Jimmy Stewart’s Rabbit: Part 1

Harvey was a 6 ft. 8 inch White Rabbit.

Harvey Was The Father Of My Genie.

This is not a White Paper! White Papers pretend to be unbiased.

by Ted Steinberg, Co-Founder.

Harvey Gave Jimmy Stewart The Oscar.

Harvey was a 1950 movie. Before that, Harvey was a Broadway Play. Before that, Harvey was a best selling novel. Despite his size and stature in show business, Harvey was invisible to everyone except Mr. Elwood P. Dowd, played by James Stewart who won the Academy Award for Best Actor; Harvey played himself.

Although Harvey was invisible to everyone, Jimmy saw him clearly. Between the time the book was published and the movie was made, Harvey grew 8 inches. He was 4 inches taller than Jimmy, so Jimmy could look up to him. Harvey was Jimmy’s best friend.

If you are wondering how Harvey got introduced to my genie’s mother, thus creating the Genie and the biggest breakthrough of my life – then or since, relax and enjoy the ride.

My Genie Gave Me Three Wishes:

1) I could sell anyone I wanted, 2) I could sell anything I wanted, 3) I could sell any way I wanted. My Genie is miles taller than I am. Whenever I get impressed with my-self, I can still look up to him. My Genie is my best friend.

How About a Logic Break?

Since the corners of The Matchmaker’s Triangle deal with, 1) who you can sell, 2) what you can sell, and 3) how you can sell, my Genie gave me the aegis for The Matchmaker’s Triangle, which helped me organize the four subjects which affect every seller: 1) The Who? 2) The What? 3) The How? 4) The Why? (Why would any of my matchmaking choices work?)

Without a system, finding the best combination can be like playing three dimensional chess.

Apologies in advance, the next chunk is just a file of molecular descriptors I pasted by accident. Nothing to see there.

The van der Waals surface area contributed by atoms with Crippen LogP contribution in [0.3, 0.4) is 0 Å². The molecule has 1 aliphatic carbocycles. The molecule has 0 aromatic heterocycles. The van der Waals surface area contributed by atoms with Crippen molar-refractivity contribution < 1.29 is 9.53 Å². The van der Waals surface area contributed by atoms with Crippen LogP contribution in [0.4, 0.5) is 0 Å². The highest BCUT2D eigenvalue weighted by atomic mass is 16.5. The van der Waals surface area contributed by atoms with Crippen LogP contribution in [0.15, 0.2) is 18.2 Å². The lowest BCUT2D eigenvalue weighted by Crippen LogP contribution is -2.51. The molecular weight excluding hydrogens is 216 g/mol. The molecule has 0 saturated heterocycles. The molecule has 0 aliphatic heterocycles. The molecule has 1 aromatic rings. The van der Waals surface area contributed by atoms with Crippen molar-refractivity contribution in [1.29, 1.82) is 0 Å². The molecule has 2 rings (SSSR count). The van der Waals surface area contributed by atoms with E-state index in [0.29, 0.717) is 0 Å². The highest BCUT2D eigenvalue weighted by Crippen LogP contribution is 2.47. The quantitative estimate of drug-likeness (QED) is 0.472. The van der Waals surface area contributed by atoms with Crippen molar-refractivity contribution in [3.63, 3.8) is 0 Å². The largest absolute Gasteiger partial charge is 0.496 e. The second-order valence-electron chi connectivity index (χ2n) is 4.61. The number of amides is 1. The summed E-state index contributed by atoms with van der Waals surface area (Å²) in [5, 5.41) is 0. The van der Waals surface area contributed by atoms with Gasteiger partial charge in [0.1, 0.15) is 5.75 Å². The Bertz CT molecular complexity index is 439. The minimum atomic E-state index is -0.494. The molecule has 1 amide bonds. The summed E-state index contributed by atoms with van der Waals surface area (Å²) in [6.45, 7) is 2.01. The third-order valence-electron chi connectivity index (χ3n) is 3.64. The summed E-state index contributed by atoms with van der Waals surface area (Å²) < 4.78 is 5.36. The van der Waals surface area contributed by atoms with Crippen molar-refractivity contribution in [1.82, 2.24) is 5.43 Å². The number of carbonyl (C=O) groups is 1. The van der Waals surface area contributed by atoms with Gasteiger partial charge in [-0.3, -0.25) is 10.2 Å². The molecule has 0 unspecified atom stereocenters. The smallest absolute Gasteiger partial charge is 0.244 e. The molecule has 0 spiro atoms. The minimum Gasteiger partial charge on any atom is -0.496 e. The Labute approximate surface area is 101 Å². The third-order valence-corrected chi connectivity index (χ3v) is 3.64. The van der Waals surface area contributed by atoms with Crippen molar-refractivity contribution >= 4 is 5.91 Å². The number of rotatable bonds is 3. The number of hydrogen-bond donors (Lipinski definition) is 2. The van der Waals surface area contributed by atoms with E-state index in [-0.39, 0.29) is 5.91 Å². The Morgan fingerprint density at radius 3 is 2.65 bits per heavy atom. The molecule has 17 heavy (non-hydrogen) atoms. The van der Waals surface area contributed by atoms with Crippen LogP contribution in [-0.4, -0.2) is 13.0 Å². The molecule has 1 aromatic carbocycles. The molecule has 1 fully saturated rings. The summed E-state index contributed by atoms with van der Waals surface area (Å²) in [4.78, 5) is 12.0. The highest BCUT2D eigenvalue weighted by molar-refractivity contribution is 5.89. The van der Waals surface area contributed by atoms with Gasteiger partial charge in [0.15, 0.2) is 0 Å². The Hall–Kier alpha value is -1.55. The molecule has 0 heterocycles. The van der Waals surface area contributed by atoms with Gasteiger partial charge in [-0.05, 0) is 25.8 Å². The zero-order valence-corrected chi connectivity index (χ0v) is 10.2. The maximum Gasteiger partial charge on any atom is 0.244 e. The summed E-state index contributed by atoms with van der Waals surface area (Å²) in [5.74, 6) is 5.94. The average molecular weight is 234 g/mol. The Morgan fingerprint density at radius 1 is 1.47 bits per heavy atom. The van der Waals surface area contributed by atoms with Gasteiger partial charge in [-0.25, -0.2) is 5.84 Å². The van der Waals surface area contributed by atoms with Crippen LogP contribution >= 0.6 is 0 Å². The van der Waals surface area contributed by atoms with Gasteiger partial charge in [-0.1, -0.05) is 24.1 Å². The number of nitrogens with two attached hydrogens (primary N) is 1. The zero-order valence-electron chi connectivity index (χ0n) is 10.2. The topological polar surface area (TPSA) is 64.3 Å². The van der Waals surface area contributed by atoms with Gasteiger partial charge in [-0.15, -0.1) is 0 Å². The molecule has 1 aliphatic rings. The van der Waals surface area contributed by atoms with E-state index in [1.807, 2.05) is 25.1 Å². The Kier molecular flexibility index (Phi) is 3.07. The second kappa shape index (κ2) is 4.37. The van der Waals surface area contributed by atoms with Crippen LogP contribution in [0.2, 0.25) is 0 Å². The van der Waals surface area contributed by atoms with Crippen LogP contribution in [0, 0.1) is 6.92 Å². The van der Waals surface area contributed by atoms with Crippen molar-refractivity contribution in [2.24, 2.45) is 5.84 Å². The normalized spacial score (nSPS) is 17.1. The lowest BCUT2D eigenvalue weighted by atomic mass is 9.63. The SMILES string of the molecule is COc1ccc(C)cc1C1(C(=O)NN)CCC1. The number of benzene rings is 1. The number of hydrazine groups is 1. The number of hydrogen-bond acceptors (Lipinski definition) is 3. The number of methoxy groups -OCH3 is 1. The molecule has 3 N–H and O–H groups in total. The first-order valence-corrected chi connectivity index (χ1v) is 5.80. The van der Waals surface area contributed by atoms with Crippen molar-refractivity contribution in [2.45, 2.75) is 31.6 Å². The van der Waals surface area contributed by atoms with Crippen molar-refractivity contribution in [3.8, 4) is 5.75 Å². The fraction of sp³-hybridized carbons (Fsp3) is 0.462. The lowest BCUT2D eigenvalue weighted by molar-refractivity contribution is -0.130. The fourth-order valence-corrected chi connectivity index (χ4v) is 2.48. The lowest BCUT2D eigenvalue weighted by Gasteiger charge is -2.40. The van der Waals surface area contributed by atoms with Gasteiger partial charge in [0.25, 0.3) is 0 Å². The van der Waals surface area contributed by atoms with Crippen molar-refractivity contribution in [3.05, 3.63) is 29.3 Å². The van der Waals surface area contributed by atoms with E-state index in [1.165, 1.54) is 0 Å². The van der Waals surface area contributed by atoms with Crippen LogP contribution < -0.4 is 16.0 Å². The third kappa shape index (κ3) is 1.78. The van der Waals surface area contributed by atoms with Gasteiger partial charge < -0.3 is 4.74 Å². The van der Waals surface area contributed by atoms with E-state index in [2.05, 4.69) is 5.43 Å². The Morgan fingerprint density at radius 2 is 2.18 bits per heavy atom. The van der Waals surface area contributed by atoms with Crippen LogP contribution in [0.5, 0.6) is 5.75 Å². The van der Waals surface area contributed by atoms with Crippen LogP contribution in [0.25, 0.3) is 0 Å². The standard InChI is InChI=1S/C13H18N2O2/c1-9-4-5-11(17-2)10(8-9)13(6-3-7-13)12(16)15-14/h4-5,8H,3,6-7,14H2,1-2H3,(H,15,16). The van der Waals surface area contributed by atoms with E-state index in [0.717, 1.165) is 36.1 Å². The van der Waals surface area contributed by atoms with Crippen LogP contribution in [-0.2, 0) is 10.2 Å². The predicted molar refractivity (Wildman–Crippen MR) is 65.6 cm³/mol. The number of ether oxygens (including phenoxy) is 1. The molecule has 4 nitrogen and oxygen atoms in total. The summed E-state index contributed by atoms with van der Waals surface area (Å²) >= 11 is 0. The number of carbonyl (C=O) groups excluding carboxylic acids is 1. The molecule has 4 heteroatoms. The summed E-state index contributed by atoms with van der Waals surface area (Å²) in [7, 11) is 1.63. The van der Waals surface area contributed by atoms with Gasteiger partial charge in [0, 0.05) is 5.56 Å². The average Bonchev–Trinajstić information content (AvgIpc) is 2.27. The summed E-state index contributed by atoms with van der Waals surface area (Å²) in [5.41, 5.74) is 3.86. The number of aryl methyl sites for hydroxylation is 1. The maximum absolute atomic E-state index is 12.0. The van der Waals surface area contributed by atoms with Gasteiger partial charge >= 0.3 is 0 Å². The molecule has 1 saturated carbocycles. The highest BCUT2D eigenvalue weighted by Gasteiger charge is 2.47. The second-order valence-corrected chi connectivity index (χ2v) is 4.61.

My Reality Leads Me To Fantasies.

You’re about to witness the beginning of a breakthrough. Opportunities, especially breakthroughs, are rarely recognized until later, sometimes, much later.

Come along for the ride: it’s 1958, late September. We’re headed westward across North Dakota, 450 miles of wheat, more wheat, cows and more cows. We’re in my 1957 Ford. I’m a Manufacturer’s Rep. I’m no longer a Junior Rep. The work is the same, only now I haul the samples and do everything for my-self.

I landed the line in July, attended my first sales meeting in August, and have been on the road every day showing the samples to new and existing customers, department stores and specialty shops in Wisconsin, Minnesota, and the Dakotas. We make sportswear for women. ages 13 – 33, a segment known for being persnickety about style and appearance.

The good news: our clothes are not over-priced. They fit well, needing little, if any, alterations. My father’s dress shop has done well with them for years. I expected other buyers to be equally impressed. Little did I know!

The bad news: the brand’s name, Thermo-Jac is unfashionable and we will never change it.

It takes more work to sell a good product with a bad name than a bad product with a good name,

Thermo-Jac is made by The Grove Company. Bill Upthegrove is the owner. Bill’s company made light weight windbreakers for WWII Naval officers. Thermo-Jacs protected from cold winds and ocean spray. They were made from tightly woven, white, cotton, sail cloth.